For several months, the position of the celebrant at Mass has become a bone of contention in the the Catholic Syro-Malabar Church, which, with its 30 dioceses in India, brings together nearly five million faithful.
As in the West half a century ago, priests and faithful divided over the question of whether Mass should be celebrated “facing the people,” or rather, as the rite requires, versus orientem, towards the East where the morning star rises, which symbolizes the eternal vigor and radiance of the redemptive sacrifice, only from which can come the salvation of the world.
The extraordinary synod of this ancient Church attached to Rome—whose tradition traces its foundation back to the apostle St. Thomas—held its first session from January 10-15, 2020, at Mount Saint Thomas, which is both its central seat, and the seat of the eparchy—or archbishopric—of Ernakulam-Angalamy.
The liturgical question was largely on the agenda of the first session: a few days before the opening of the synod, a priest from the Marymatha Major Seminary, Msgr. Varghese Njaliath, declared himself publicly in favor of the celebration facing the faithful, in the name of “the spirit of the Second Vatican Council.”
Besides—as was the case in Europe even before the Council—the diocese of Ernakulam has seen breaches of the liturgy multiply for several years, by masses celebrated facing the faithful, that is to say with the priest’s back to God.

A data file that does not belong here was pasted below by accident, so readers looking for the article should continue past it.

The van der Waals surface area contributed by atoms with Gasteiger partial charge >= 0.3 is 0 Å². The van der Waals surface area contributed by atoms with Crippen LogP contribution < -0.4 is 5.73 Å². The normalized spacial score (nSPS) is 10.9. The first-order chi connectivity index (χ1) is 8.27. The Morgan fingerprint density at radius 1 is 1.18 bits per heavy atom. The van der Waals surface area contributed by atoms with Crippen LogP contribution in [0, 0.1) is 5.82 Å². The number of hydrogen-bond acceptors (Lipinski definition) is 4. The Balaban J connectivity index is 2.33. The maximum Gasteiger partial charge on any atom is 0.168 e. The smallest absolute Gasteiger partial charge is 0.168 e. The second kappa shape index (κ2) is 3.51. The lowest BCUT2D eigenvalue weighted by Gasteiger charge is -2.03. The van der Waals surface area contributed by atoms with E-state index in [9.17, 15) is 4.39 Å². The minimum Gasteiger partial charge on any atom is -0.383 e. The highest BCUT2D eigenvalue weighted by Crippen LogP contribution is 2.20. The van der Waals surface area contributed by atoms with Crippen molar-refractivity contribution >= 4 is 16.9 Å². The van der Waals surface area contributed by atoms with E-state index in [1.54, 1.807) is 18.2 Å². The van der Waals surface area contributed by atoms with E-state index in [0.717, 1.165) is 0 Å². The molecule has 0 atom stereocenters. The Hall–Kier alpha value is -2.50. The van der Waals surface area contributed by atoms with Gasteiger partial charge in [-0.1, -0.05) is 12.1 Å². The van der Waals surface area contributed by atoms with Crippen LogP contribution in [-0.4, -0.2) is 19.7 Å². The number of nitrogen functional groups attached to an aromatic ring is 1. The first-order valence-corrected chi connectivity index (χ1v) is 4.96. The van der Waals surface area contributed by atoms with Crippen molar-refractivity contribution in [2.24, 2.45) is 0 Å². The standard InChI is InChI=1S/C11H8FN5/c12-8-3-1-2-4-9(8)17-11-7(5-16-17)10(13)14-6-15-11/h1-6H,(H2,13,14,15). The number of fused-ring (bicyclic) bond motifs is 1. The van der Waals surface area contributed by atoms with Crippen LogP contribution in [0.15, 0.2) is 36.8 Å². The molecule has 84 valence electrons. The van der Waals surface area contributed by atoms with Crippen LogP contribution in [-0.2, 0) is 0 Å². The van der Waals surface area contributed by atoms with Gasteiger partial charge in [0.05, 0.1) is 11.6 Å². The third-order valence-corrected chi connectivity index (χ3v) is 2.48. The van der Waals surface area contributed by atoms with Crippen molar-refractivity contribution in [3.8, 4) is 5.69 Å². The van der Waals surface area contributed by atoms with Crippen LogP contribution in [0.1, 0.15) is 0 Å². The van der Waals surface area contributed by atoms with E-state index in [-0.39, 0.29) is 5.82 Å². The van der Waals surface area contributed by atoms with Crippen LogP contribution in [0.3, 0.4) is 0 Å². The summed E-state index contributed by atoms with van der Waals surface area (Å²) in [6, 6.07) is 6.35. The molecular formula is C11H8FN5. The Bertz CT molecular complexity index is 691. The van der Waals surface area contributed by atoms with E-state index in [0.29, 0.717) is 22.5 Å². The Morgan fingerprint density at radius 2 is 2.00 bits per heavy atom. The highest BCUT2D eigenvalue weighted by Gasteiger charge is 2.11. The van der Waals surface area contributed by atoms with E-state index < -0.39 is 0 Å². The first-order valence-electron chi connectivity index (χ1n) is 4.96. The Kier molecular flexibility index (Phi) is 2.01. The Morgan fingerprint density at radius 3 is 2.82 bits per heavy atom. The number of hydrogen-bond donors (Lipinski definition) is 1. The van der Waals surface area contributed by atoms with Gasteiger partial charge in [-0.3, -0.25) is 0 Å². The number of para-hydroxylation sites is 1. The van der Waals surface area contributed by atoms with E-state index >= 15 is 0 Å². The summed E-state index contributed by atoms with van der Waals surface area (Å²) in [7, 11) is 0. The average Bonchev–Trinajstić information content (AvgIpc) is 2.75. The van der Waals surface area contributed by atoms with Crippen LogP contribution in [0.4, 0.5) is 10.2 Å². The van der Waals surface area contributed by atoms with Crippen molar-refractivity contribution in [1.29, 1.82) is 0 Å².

The Hindu newspaper, in its January 16, 2020 edition, reported on the synod’s decision to implement a “renovated liturgy,” which “will come into effect upon Roman approval.”
And since the Syro-Malabar synod does not really have any dissent, it is to “guarantee liturgical unity” that the venerable use of the celebrated Mass versus orientem will thus be relegated to the mists of the past.
Drawing on the experience of the upheavals in the Roman rite, we should ask ourselves how unity could come from reinvented or even fabricated rites, foreign to liturgical tradition, and by definition, evolving. The Syro-Malabar Church is in great peril.